Friday roundup: A week in tech

By Max Salsbury

Airbnb has come over all principled and decided to stop listing Israeli settlement homes in the illegally occupied West Bank.

Though the decision has delighted the Palestinians, the Israelis are incensed and have threatened legal action (seems a little strong but certainly preferable to an airstrike, which might not be far behind).

Explaining itself, the internet-based ruiner of traditional hotel models said: ‘US law permits companies like Airbnb to engage in business in these territories.

‘At the same time, many in the global community have stated that companies should not do business here because they believe companies should not profit on lands where people have been displaced.’

That’s nice. Saeb Erekat, secretary-general of the Palestine Liberation Organisation, has backed the move, claiming that it was ‘crucial for Airbnb to follow the position of international law that Israel is the occupying power and that Israeli settlements in the West Bank, including occupied east Jerusalem, are illegal and constitute war crimes’.

However, outraged Israeli Tourism Minister Yariv Levin seethed, quite amusingly, that the move was ‘the most wretched of wretched capitulations to the boycott efforts’. I like that – ‘the most wretched of wretched’.

Anyway, something called the Yesha Council has joined the ‘not impressed with Airbnb’ side of the argument, complaining that the decision is the result of ‘either anti-Semitism or capitulation to terrorism, or both’. Ha, right!

Meanwhile, a spokesperson for the Palestinian tourist board didn’t really comment: ‘I’d like to say “Come and visit Palestine” but sadly it doesn’t exist and everything’s been blown to bits and nicked anyway.’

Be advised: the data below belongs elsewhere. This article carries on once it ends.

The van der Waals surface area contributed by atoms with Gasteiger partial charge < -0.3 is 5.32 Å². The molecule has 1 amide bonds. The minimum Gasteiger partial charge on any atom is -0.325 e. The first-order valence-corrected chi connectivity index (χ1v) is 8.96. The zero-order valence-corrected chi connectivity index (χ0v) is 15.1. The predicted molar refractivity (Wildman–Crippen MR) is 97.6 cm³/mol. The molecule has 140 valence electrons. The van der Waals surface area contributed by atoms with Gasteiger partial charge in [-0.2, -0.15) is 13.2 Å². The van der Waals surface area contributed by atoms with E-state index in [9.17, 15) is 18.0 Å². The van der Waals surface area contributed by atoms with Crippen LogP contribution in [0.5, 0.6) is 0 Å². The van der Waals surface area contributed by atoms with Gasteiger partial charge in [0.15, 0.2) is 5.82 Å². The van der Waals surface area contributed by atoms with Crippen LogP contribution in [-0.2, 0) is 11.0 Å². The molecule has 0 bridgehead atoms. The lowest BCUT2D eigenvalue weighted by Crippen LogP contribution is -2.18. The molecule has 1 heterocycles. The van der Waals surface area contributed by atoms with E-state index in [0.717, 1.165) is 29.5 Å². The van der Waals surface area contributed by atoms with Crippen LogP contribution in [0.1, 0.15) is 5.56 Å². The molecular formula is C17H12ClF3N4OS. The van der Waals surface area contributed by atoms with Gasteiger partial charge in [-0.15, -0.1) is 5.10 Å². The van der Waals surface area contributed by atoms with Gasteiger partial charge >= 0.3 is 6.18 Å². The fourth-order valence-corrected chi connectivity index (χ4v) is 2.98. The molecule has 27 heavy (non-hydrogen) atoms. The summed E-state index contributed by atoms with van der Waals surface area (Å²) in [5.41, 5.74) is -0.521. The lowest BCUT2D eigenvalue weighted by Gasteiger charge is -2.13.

A site that specialises in indulging the whims of those titillated by anthropomorphised and sexualised animals has been hacked. Is nothing sacred?

The attack happened back in August which is why we’re only hearing about it now, naturally, and saw members’ email addresses, names and so on accessed and subsequently posted on a hacking forum.

Role-playing game ‘High Tail Hall’ offers screen-watchers the chance to customise ‘sexy furry characters’ and…I dunno…muck about, I suppose. However, the innocent-sounding if very singular activity drew the attention of hackers who apparently tried to spoil everything.

Owner HTH Studios have acknowledged the breach (nice of them) and said that they are now ‘using a much more advanced and stable security system’. Hmm, not sure if I was a fan of human-animal hybrid cartoony steaminess I’d be too soothed by that.

The hack is part of a wave of recent attacks on adult sites. Eight porn outlets were struck in October, including one enterprise charmingly titled ‘Wife Lovers’ which resulted in the exposure of over 1.2 million email addresses.

Seriously, porn fans: it might be time to return to the top shelf in the corner shop, where all you really risked was the internal ridicule of the store assistant as you made the shame-faced purchase.


Let’s end with something really depressing (I’ll start finding pleasanter stories as we approach Christmas).

The Americans have built themselves the world’s second most powerful computer – which they are going to use to simulate mass nuclear weapon launches and detonations. Isn’t that nice?

As actually using nuclear bombs on cities etc to test their efficacy is somewhat impracticable, ‘Sierra’ will run lots of scenarios to, I imagine, find out how the US might possibly ‘win’ a full global thermonuclear war.

The thing has 190,000 processing cores, which sounds like it might be enough to work out the best Brexit deal, and will be disconnected from external networks when its work begins, less nosey parties (such as the Russians or Google, for example) come poking round.

Basically, the US has a stupendous stockpile of nuclear bombs, missiles, shells, shoes perhaps, and needs a stupendous amount of computing power to work out what on Earth is should do with it all.

Now, how’s that supercomputer that’s going to work out how to feed everybody and make us kind towards one another coming along?

Friday roundup: A week in tech

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